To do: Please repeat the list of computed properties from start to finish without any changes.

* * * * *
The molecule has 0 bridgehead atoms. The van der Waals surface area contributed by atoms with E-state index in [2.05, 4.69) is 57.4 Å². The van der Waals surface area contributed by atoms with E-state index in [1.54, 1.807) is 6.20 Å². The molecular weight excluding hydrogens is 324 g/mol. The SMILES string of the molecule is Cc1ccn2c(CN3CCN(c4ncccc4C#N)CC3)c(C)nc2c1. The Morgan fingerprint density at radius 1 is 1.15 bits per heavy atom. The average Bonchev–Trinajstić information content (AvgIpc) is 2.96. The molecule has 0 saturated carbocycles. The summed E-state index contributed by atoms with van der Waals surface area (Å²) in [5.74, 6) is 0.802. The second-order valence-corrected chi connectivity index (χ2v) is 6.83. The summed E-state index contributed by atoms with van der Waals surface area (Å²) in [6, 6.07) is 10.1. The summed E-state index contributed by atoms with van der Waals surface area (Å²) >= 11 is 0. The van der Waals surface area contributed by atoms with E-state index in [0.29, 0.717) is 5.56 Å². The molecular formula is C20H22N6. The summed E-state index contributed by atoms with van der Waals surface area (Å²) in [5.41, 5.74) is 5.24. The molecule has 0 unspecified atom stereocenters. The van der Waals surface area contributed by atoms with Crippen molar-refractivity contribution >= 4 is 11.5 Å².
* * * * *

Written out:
The molecule has 0 bridgehead atoms. The van der Waals surface area contributed by atoms with E-state index in [2.05, 4.69) is 57.4 Å². The van der Waals surface area contributed by atoms with E-state index in [1.54, 1.807) is 6.20 Å². The molecular weight excluding hydrogens is 324 g/mol. The SMILES string of the molecule is Cc1ccn2c(CN3CCN(c4ncccc4C#N)CC3)c(C)nc2c1. The Morgan fingerprint density at radius 1 is 1.15 bits per heavy atom. The average Bonchev–Trinajstić information content (AvgIpc) is 2.96. The molecule has 0 saturated carbocycles. The summed E-state index contributed by atoms with van der Waals surface area (Å²) in [5.74, 6) is 0.802. The second-order valence-corrected chi connectivity index (χ2v) is 6.83. The summed E-state index contributed by atoms with van der Waals surface area (Å²) in [6, 6.07) is 10.1. The summed E-state index contributed by atoms with van der Waals surface area (Å²) >= 11 is 0. The van der Waals surface area contributed by atoms with E-state index in [0.29, 0.717) is 5.56 Å². The molecular formula is C20H22N6. The summed E-state index contributed by atoms with van der Waals surface area (Å²) in [5.41, 5.74) is 5.24. The molecule has 0 unspecified atom stereocenters. The van der Waals surface area contributed by atoms with Crippen molar-refractivity contribution >= 4 is 11.5 Å².